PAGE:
2.  Did the person select a lunch choice? No. Is it important for a person to vote?

3.  Did the person volunteer to get the job done? No. Is it important for people to volunteer within the community?

4.  Did the person communicate needs? No. Is it important for citizens to communicate their needs and wants?

The teacher may then have students volunteer to come up and play the role as a cooperative classmate by replacing the uncooperative with cooperative responses. The teacher may continue lesson with the Citizen Responsibility Activity attached.

a guide to economic thinking
A Guide to Economic Thinking
  • Review what students have learned about economics in its historical context (i.e. specialization in the colonial regions, voluntary exchange between the Native Americans, colonists, and England)
  • Apply the economic concepts in SS4E1 to real life situations.
    • Let students give examples of:
      • When they have needed to trade with others and the benefit of that voluntary exchange
      • Made a decision based on opportunity cost
      • Worked on a group project – What did you specialize in and how did that increase your productivity?
      • Determined price incentive as a:
        • Producer of a service – Earning $2 for doing a daily chore vs. $5 for that same chore.
        • Consumer of a good – paying $10 for that video game instead of $20 because it is on sale
framework support7
Framework Support

Sample Performance Task

Enduring Understandings: Production, Distribution, Consumption and Scarcity

 The Island Game!

  • Students work in groups to create an island game board that allows players to make choices and incur opportunity costs.  The game board must reflect a specific environment.  The object of the game would be to move one's marker around a circular path on "the island" to accumulate "wealth."  Players may do that by purchasing spaces along the path and charge others who land there a fee.  The person with the most money at the end of the game wins.   
  •  To create the game, students must complete the following:
    • create a game board and spaces that reflect the islands geography and limited resources
    • set fees to purchase specific game board spaces and fines for landing there; the higher the purchasing cost, the higher the landing fines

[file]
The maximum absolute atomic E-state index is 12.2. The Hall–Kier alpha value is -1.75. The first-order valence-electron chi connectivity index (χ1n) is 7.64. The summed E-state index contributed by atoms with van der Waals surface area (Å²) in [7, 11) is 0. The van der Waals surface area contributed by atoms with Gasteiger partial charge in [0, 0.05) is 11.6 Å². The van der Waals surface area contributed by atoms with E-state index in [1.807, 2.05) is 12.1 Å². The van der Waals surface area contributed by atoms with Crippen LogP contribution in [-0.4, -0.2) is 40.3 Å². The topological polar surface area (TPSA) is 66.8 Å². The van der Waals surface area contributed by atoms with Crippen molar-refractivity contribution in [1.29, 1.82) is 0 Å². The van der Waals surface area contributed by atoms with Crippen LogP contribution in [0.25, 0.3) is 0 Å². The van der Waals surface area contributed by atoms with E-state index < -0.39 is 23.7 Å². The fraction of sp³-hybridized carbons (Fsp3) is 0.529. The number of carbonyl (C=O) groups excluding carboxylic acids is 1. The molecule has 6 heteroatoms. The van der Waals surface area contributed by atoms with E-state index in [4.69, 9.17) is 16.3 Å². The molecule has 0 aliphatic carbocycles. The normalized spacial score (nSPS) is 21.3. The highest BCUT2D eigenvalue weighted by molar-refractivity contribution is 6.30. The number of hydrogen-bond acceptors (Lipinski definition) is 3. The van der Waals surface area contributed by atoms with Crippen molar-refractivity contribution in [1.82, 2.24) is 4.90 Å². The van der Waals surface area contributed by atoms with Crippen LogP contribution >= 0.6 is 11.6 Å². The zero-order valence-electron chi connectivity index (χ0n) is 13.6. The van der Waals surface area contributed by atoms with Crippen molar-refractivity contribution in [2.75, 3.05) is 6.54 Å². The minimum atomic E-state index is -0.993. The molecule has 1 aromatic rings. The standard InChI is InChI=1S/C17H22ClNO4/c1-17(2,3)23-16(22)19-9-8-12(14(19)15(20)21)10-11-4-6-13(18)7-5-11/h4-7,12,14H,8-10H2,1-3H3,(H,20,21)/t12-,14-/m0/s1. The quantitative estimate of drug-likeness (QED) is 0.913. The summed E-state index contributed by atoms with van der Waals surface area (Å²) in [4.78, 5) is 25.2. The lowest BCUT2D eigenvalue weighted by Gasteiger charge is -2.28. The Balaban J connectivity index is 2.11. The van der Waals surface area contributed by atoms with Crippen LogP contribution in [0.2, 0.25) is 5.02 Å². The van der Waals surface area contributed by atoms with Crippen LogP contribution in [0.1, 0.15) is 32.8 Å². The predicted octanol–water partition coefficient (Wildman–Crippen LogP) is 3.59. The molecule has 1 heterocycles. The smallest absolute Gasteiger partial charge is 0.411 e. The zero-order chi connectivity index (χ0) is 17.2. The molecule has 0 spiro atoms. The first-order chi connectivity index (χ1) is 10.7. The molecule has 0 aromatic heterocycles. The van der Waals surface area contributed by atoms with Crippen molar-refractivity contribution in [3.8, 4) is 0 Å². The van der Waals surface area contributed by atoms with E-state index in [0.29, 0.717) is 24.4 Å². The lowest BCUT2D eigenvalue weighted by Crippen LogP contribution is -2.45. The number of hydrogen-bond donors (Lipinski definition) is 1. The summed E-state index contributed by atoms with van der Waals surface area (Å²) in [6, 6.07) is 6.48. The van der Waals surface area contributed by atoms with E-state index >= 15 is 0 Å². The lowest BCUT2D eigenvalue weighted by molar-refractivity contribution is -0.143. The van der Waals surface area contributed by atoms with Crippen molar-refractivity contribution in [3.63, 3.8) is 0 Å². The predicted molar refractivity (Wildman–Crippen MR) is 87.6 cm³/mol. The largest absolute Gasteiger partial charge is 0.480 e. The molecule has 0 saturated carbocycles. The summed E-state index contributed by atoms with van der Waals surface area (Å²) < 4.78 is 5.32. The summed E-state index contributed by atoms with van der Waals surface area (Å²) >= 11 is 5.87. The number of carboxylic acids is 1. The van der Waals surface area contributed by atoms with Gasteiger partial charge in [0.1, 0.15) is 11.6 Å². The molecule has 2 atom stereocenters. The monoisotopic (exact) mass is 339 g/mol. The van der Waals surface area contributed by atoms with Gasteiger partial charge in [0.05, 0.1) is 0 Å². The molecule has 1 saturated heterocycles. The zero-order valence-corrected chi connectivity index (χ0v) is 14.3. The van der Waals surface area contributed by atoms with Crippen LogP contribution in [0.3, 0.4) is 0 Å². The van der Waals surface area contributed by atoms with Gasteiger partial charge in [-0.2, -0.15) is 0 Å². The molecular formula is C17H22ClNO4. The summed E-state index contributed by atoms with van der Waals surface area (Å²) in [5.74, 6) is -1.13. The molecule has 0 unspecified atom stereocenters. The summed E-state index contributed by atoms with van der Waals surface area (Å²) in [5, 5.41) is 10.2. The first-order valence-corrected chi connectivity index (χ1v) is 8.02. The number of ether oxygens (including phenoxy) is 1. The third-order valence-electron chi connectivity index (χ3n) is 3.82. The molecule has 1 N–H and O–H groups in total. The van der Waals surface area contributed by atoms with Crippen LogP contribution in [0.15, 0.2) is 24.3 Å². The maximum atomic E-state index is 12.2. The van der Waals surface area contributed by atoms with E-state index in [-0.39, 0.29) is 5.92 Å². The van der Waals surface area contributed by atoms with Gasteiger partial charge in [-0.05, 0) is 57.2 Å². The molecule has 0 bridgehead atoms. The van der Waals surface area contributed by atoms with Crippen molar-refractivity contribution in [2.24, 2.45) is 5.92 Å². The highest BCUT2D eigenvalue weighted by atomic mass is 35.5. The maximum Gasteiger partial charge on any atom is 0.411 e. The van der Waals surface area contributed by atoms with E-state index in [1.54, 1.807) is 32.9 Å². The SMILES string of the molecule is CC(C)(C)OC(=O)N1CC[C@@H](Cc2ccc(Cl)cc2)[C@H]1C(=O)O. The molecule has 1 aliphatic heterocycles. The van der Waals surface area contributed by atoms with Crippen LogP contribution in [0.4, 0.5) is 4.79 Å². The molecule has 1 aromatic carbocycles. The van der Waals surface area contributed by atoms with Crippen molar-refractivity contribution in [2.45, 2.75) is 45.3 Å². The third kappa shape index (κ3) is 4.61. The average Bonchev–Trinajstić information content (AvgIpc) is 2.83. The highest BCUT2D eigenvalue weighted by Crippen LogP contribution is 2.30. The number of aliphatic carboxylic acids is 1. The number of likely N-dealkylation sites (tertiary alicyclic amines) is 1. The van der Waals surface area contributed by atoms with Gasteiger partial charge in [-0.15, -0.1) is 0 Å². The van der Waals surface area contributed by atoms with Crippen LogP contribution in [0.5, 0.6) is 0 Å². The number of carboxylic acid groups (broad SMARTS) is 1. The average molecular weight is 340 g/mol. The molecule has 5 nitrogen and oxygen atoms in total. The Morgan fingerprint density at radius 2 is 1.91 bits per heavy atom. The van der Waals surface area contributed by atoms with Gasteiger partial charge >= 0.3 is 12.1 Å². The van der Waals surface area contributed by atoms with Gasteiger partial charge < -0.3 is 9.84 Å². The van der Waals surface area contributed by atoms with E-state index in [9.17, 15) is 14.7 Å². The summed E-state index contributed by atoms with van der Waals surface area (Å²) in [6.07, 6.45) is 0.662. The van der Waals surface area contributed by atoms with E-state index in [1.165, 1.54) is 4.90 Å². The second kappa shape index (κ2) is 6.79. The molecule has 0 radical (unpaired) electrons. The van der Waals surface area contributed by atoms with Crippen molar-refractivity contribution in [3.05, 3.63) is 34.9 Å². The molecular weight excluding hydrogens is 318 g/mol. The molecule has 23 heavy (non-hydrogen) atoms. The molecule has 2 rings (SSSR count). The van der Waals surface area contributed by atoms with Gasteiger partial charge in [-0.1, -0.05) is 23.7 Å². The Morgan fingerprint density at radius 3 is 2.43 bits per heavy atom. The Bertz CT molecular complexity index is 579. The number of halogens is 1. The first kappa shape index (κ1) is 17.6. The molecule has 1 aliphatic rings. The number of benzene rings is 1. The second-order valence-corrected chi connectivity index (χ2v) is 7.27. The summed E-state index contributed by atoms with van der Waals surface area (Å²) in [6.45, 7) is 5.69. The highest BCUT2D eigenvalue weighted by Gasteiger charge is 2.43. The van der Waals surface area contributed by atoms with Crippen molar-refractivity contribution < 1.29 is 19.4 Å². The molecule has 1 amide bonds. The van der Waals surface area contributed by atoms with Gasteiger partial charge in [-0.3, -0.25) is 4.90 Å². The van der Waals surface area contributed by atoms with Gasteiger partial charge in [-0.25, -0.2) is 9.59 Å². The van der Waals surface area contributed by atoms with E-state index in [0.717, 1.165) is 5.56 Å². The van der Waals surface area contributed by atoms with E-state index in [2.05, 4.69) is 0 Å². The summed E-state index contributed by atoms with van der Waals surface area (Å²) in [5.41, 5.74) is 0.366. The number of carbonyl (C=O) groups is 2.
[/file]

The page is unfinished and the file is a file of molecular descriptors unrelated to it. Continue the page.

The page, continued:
•  write simple "laws" or rules to be followed when conducting island business
    • determine the amount of money each player will start with
    • create a set of hazards or obstacles that landing on
    • create a few special circumstances involving the development of a "new technology" for players to earn more money and spending power 
  • This is the kids portal for Students can find links to lots of information about the government.
  • Learn about the branches of our government, federal agencies, state & local governments, and find resource on this website.
  • Lots of information about government for kids, K-12.
  • You can find lots of free tools to teach economics to your students at this website – like children’s literature with lesson plans & fun songs to teach important economic concepts.
  • This is the lessons section of Use this page to search for lessons about specific concepts in economics.
  • The Georgia Council for Economics Education is dedicated to providing the best resources for Georgia’s teachers and students.
resources for integration
Resources for Integration

Check It Out: The Book About Banking

By: Neale Godfrey

Publisher: Modern Curriculum Press

Concept: Saving

Alexander Who Used to Be Rich Last Sunday

By: Judith Viorst

Publisher: Atheneum 1978Concept: Saving

Mailing May

By: Michael Tunnell

Publisher: HarpercollinsConcept: Opportunity Cost

Something Special For Me

By: Vera Williams

Publisher: GreenwillowConcept-Consumers